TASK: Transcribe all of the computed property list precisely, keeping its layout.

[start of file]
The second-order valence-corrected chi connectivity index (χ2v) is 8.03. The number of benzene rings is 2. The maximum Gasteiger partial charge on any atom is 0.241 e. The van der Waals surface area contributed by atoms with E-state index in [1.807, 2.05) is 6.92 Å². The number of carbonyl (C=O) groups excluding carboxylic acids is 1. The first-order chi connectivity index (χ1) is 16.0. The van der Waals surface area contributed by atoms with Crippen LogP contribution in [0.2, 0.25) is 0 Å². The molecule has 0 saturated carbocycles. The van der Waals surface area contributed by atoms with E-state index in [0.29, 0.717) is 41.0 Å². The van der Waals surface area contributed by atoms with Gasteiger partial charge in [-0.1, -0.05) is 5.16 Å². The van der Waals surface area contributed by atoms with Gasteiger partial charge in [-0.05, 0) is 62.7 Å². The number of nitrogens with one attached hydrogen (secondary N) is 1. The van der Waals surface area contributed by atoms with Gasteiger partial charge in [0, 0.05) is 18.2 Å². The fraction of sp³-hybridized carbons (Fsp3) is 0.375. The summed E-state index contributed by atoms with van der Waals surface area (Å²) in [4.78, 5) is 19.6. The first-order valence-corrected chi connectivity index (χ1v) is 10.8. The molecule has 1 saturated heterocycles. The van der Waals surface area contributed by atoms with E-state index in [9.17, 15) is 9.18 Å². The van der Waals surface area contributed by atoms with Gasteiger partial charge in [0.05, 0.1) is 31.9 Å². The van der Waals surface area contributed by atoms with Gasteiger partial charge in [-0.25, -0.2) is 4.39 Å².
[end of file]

The second-order valence-corrected chi connectivity index (χ2v) is 8.03. The number of benzene rings is 2. The maximum Gasteiger partial charge on any atom is 0.241 e. The van der Waals surface area contributed by atoms with E-state index in [1.807, 2.05) is 6.92 Å². The number of carbonyl (C=O) groups excluding carboxylic acids is 1. The first-order chi connectivity index (χ1) is 16.0. The van der Waals surface area contributed by atoms with Crippen LogP contribution in [0.2, 0.25) is 0 Å². The molecule has 0 saturated carbocycles. The van der Waals surface area contributed by atoms with E-state index in [0.29, 0.717) is 41.0 Å². The van der Waals surface area contributed by atoms with Gasteiger partial charge in [-0.1, -0.05) is 5.16 Å². The van der Waals surface area contributed by atoms with Gasteiger partial charge in [-0.05, 0) is 62.7 Å². The number of nitrogens with one attached hydrogen (secondary N) is 1. The van der Waals surface area contributed by atoms with Gasteiger partial charge in [0, 0.05) is 18.2 Å². The fraction of sp³-hybridized carbons (Fsp3) is 0.375. The summed E-state index contributed by atoms with van der Waals surface area (Å²) in [4.78, 5) is 19.6. The first-order valence-corrected chi connectivity index (χ1v) is 10.8. The molecule has 1 saturated heterocycles. The van der Waals surface area contributed by atoms with E-state index in [9.17, 15) is 9.18 Å². The van der Waals surface area contributed by atoms with Gasteiger partial charge in [0.05, 0.1) is 31.9 Å². The van der Waals surface area contributed by atoms with Gasteiger partial charge in [-0.25, -0.2) is 4.39 Å².